Fish oil is recommended for a healthy diet because it contains the omega-3 fatty acids eicosapentaenoic acid (EPA) and docosahexaenoic acid (DHA), precursors to eicosanoids that reduce inflammation throughout the body
However, fish do not actually produce omega-3 fatty acids, but instead accumulate them from either consuming microalgae that produce these fatty acids, as is the case with prey fish like herring and sardines, or, as is the case with fatty predatory fish, by eating prey fish that have accumulated omega-3 fatty acids from microalgae. Such fatty predatory fish like mackerel, lake trout, albacore tuna and salmon may be high in omega-3 fatty acids, but due to their position at the top of the food chain, these species can accumulate toxic substances (See biomagnification). For this reason, the FDA recommends limiting consumption of certain (predatory) fish species (e.g. albacore tuna) due to high levels of toxic contaminants such as mercury, dioxin, PCBs and chlordane. Due to this limitation, many people have turned to fish oil supplements to get adequate omega-3 fatty acids.
Fish oil supplements have sometimes come under scrutiny in recent years. In early 2006, government agencies such as the Food Standards Agency in the UK and the Food Safety Authority of Ireland reported PCB levels that exceeded the strict new European maximum limits in several fish oil brands,  which required temporary withdrawal of these brands. To address the growing concern over contaminated fish oil supplements, the International Fish Oil Standards program, a voluntary review process, was created at University of Guelph.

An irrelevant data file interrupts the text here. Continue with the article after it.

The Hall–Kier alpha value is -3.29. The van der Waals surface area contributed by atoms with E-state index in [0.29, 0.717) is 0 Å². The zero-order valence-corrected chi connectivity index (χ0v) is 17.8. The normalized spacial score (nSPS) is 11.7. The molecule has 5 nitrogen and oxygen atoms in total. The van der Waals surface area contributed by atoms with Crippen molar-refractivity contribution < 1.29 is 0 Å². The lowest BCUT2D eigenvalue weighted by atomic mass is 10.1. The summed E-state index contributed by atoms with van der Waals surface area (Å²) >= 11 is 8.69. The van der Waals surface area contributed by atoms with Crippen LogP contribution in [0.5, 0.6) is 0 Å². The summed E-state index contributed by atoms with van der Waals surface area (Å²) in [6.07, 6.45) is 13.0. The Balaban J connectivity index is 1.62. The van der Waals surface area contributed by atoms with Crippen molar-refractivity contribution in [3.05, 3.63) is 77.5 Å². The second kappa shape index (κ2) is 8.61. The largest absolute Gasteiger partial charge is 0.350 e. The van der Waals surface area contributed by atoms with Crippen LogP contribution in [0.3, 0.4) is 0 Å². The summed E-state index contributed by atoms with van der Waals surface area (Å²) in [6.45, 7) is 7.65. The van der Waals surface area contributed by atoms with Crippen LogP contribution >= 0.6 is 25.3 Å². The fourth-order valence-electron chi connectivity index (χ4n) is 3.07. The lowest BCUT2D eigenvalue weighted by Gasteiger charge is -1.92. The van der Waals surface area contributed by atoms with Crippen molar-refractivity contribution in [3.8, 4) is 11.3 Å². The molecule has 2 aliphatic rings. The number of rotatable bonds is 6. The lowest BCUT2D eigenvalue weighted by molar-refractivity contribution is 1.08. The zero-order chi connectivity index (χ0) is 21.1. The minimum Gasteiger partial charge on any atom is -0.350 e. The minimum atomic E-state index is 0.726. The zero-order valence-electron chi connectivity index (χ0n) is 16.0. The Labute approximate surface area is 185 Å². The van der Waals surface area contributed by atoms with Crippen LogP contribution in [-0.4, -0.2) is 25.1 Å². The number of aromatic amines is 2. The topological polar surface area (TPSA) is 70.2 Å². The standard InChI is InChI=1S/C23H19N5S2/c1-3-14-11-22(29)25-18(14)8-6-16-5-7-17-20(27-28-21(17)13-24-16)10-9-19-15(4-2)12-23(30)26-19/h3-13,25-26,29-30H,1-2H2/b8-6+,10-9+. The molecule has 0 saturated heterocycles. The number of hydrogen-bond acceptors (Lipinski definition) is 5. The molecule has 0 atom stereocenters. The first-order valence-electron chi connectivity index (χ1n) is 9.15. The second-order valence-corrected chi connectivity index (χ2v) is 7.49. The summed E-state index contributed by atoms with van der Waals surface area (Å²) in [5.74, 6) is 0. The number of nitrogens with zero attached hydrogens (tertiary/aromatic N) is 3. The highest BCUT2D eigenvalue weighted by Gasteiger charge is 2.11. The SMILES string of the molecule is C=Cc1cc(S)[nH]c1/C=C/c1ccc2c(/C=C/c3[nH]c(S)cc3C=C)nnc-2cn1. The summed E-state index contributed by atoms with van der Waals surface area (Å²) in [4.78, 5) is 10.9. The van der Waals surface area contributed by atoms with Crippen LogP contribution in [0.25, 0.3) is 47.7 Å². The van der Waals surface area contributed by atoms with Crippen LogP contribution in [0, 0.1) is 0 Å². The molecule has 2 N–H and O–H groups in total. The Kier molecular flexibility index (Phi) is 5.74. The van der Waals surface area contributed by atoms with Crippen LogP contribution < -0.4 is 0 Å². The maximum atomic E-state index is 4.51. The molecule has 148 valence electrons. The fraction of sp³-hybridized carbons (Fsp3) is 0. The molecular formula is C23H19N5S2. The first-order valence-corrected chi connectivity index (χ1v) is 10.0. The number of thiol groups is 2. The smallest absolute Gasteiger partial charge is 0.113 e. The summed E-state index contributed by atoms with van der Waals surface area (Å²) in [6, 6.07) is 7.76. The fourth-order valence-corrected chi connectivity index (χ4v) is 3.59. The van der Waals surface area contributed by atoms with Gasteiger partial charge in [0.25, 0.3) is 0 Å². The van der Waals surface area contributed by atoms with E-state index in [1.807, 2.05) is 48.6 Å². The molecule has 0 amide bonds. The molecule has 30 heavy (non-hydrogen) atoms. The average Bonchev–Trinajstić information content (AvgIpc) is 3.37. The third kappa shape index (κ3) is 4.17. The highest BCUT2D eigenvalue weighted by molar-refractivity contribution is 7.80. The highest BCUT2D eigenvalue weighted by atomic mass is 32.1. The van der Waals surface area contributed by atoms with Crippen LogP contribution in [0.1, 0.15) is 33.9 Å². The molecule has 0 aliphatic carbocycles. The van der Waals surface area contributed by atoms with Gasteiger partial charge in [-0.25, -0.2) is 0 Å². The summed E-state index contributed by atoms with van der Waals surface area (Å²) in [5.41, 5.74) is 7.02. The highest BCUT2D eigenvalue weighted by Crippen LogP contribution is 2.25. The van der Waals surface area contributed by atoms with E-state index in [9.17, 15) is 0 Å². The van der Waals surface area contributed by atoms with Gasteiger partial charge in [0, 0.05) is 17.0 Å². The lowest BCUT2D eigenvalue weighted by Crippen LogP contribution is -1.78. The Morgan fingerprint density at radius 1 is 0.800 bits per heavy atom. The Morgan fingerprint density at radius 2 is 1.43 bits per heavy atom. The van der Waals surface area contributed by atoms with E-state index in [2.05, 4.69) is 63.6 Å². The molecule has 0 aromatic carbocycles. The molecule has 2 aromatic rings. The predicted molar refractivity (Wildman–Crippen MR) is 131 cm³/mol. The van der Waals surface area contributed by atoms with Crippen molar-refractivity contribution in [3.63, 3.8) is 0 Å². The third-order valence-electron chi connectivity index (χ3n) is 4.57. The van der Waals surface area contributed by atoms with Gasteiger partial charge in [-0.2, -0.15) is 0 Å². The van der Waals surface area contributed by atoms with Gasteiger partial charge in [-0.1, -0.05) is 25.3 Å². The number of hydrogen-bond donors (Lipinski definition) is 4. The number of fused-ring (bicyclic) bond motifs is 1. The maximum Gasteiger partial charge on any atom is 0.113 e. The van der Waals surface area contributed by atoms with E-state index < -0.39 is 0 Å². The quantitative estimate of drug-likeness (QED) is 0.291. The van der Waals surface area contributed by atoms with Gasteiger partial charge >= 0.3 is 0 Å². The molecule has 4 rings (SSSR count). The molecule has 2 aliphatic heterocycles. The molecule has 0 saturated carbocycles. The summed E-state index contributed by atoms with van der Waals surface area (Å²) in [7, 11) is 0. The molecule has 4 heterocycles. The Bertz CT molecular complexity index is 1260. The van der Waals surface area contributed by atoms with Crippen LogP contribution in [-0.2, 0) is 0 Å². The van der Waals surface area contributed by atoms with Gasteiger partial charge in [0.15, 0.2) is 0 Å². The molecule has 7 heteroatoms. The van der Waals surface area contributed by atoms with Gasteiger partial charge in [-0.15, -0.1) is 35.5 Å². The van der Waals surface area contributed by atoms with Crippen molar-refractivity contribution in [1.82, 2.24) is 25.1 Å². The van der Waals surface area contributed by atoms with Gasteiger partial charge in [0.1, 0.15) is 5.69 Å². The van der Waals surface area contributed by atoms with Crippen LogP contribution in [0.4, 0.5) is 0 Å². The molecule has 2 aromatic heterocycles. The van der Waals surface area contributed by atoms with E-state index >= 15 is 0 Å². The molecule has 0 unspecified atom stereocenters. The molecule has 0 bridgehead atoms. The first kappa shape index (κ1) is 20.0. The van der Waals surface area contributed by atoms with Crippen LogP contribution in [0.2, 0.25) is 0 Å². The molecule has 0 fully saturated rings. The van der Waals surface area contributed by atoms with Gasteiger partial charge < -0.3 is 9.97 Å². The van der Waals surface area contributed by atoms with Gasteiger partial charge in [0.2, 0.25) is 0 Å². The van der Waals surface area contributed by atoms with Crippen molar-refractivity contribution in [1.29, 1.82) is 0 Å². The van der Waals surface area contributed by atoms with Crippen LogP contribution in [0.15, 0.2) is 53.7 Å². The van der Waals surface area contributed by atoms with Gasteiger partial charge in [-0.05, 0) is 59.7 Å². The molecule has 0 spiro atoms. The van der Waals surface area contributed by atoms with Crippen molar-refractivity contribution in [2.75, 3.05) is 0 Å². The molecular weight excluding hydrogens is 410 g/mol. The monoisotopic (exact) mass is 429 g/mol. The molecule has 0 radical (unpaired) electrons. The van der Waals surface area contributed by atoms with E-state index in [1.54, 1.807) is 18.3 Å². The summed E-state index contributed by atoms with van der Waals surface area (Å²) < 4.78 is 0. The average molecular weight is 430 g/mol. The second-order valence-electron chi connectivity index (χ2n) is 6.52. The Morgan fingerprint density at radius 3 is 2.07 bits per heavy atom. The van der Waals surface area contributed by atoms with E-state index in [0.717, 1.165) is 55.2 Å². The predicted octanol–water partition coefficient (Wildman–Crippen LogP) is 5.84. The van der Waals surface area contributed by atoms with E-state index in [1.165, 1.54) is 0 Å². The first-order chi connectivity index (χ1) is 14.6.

Patented production purification processes do however exist in order to remove pollutants and dioxins from fish oil to levels far below the EU limits. This is called stripping technology.
Most of the fish oils used for Omega purposes are originating from Peru, Chile and Morocco because the Omega 3 levels in the fish caught in these areas are higher (around 30%) than in Scandinavian and other fish oils (around 20%). Fish oils are being used in the Omega 3 industry to produce nutraceuticals and pharmaceuticals. However the largest off-takers of the Omega 3 fish oils are still the feeding buyers with the big fish feed companies such as Ewos, Skretting and Biomar in the lead.
Benefits of fish oil
- See also Diet and heart disease
Some experts believe that taking fish oil (in any form) can help regulate cholesterol in the body,[attribution needed] because fish oil has high levels of omega-3 fatty acids. The regulation occurs through effects of the EPA and DHA constituents on Peroxisome proliferator-activated receptor alpha (PPARα). Besides cholesterol regulation, benefits include anti-inflammatory properties and positive effects on body composition. However, the preferred source of Omega 3 should be from the fish's body, not the liver. The liver and liver products (such as cod liver oil) of fish and many animals (such as seals and whales) contain Omega-3, but also the active form of vitamin A. At high levels, this form of the vitamin can be dangerous. Early explorers to the land of the Inuit were given raw liver by the natives, which contained a toxic overdose of vitamin A for the white explorers; however, the same amount was harmless to the Inuit, who had no other source of Vitamin A except animal livers.